Sleuthing via Optography in 1914

Published in The Washington Times (and nationwide, by wire) on 2/25/1914
Published in The Washington Times (and nationwide, by wire) on 2/25/1914

It’s often surprising how similar the world of 1914 was to our world today. Then there’s a short article like this, reporting something crazy. In case you didn’t read the story in the screengrab: in mid-February, 1914, Tracy Hollander of Aurora, Illinois met a gothic fate. She was found beaten to death with a “grave stake” at St. Nicholas Cemetery. Police suspected Anthony Petras committed the crime. So, on the advice of a local “oculist,” authorities photographed the dead girl’s retina. They thought that might reveal “the last object within her vision before she became unconscious.”

The photo might have been a tactic meant to make Petras confess. It is also possible investigators made an honest stab at solving the crime with the crazy practice of optography.

Optography was just what the article described: making a photo of the deceased’s retina in hopes of capturing the last thing they saw on earth. It was an exquisitely Victorian idea, of a piece with post-mortem photography, where families sat for formal photos with carefully posed, recently deceased loved ones.

From the website for the College of Optometrists in London, UK:

The idea that one’s eye preserves the very last moment of life held a very powerful hold on the Victorian imagination. In particular it was suggested that optograms might be obtained from murder victims to help identify their assailant. This rather assumed they would have been attacked from the front at close quarters! From newspaper reports we know that in April 1877, only partly aware of what optography involved, police in Berlin photographed the eye of the murdered Frau von Sabatzky in case it could be of use. We know that news of the German experiments even reached London and that detectives investigating the Jack the Ripper murders in 1888 were presented with a proposal to try the technique. We do not know that this ever happened. Whether or not it was even attempted is highly questionable. Of course it would only have been effective if a victim were to be discovered and operated upon within moments of the killing.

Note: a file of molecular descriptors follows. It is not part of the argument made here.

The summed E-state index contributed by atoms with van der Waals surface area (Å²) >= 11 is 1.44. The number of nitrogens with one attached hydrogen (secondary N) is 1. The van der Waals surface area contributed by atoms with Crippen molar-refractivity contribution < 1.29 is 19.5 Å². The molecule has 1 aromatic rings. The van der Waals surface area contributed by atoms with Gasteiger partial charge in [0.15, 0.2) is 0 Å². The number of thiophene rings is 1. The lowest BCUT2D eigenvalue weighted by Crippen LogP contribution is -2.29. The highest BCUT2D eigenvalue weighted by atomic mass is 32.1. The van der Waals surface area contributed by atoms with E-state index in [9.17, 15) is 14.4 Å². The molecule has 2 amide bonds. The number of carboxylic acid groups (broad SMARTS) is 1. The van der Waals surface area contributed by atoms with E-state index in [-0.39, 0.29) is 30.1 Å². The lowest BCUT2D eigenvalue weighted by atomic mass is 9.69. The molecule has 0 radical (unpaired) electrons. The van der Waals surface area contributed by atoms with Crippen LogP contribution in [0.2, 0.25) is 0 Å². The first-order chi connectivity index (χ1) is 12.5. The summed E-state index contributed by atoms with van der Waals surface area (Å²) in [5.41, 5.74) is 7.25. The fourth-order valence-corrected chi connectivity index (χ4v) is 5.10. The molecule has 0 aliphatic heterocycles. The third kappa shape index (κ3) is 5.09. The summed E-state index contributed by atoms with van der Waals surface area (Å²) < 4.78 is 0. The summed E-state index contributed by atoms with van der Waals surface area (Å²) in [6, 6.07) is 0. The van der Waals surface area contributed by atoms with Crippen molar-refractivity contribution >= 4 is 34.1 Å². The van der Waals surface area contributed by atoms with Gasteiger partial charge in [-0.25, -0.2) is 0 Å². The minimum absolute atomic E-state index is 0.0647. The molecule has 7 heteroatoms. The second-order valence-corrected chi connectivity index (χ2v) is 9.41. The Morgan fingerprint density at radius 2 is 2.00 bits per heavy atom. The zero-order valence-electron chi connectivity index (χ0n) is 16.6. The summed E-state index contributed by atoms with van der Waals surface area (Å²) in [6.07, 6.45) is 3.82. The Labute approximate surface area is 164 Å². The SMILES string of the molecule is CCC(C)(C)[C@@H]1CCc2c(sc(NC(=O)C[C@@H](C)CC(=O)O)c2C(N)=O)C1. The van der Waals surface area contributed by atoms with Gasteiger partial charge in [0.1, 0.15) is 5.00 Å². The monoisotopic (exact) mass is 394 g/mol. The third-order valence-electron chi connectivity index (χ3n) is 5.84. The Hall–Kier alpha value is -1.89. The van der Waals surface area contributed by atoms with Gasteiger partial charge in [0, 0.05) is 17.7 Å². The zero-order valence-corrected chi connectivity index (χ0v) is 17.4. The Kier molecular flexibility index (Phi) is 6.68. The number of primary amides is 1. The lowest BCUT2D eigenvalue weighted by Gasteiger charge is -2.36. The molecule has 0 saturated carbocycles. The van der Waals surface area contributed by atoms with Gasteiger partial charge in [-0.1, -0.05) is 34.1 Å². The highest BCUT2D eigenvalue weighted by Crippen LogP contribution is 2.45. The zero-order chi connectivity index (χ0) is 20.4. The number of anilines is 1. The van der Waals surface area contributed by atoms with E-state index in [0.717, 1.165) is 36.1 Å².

It’s easy to understand the allure of the idea if you think about it for a moment, and it’s been revisited since the early 1900s. As the same College of Optometrists article goes on to say, as late as 1975 “police in Heidelberg, Germany, invited the physiologist Evangelos Alexandridis at the university’s Department of Clinical and Experimental Ophthalmology to re-evaluate” the concept of optography with “a view to learning whether they might have a useful role in forensic investigations.” Alexandridis even appeared to produce some interesting results. They just weren’t interesting enough for experiments with the practice to continue.

Given how sophisticated cameras are today, it’s surprising someone hasn’t given optography at least one more try. Then again, there really isn’t a good Instagram filter for dead peoples’ eyeballs.

One thought on “Sleuthing via Optography in 1914

  1. They really were rather bloody-minded, the Victorians, weren’t they? Photography was still relatively new a hundred years ago, and shrouded in mystery. Or perhaps it was just that death was more a part of life back then. We have done what we can to sanitize death and separate ourselves from it, to the point where many can’t stand the sight of it. My son-in-law was Mexican, and some of my anglo family were a bit shocked at the grief behaviour of his parents and relatives. Taking pictures of his body in the coffin and touching him, even embracing him…I was told in no uncertain terms that “we” do not do that. I thought that whatever helped his family and my daughter cope with the loss was all sorts of all right.

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